Confessing to someone that you are daydreaming about writing a book is a vulnerable thing. People might think you are silly or presumptuous. And then when you actually do write a book, you feel quite awkward telling your friends about it (well, maybe not all authors feel this way).
I have just finished reading two books by two of my friends, and I want to do my part as a fellow author stumbling along in this book-writing thing to let you know about their projects.
Both books are excellent. Both are born out of deep, profound frustration with the church trumped only by a deep, profound love for the church. I will be interacting with the material a bit later. For now, I’ll just point them out.
Matt Orth‘s book is genre-bending. Seriously—I am not sure how to label his Questions of a Curious Nature: The Incredible Interviews of Annabelle Farrow. It is part fairy-tale, part action-adventure narrative, and %100 an exposé of the church in the contemporary American context. It is an exercise in prophetic and pastoral imagination, something akin to Lewis’ Screwtape Letters in terms of creativity and revelatory wisdom.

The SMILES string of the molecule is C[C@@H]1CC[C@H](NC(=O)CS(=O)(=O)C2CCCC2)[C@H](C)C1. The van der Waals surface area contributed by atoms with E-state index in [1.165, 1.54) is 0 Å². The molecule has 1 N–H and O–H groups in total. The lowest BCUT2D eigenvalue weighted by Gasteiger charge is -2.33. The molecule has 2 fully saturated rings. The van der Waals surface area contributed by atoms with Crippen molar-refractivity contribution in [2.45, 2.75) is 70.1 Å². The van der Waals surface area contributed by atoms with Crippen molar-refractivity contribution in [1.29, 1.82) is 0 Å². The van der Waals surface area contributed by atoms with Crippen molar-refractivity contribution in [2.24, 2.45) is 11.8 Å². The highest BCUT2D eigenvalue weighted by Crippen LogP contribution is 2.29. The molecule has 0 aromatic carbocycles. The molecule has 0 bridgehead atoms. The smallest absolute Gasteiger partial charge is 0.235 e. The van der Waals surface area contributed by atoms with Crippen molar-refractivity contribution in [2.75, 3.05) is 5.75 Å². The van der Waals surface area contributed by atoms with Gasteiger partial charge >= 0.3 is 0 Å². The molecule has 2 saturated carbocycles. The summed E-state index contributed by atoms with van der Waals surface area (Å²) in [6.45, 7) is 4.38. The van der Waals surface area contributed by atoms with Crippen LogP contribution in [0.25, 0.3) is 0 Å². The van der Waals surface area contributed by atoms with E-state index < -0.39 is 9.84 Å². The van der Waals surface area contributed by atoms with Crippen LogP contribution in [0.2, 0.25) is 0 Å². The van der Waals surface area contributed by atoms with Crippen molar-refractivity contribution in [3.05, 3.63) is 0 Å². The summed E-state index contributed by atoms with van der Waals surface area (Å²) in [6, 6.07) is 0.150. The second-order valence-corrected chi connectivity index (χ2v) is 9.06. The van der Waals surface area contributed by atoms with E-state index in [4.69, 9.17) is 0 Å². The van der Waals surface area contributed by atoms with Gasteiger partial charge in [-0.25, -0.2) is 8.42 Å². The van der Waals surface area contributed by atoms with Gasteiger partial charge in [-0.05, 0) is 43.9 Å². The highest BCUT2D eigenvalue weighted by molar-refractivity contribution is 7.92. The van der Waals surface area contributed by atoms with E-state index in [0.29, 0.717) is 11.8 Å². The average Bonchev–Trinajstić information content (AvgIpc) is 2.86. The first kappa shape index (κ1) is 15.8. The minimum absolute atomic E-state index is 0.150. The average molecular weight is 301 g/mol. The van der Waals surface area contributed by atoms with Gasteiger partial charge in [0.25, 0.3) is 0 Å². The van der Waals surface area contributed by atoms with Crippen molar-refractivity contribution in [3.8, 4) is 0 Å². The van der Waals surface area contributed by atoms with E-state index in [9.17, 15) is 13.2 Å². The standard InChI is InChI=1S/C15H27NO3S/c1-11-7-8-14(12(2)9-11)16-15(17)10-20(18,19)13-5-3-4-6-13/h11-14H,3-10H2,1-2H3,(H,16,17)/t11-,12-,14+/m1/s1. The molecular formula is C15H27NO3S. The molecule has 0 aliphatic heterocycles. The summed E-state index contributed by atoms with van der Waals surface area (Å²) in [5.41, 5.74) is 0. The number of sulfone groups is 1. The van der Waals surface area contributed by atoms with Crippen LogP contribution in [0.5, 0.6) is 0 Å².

Jonathan Martin has just written Prototype. His entire premise is that Jesus has come to show us a new way to be human—he is our prototype, the firstborn from the dead, the Lord of a New Creation. As loved as he is by God, so also are we. Reading this book made me want to be a better pastor, a better husband, a better friend, a better dad—not because Jonathan slams his readers with accusations that we are not being crazy enough or radical enough to please God. Rather, Jonathan calls us to embrace our pathetic brokenness and daringly believe in God’s crazy and radical love for the broken.
More later. But for now, just know these books are out there. They have both challenged and inspired how I view and treat the church. And, I have to say, both are exemplary works of hopeful realism. They are honest and raw about the state of the church today—their critiques are not cynical jabs but prophetic calls for the Bride of Christ to be who we have been saved to become.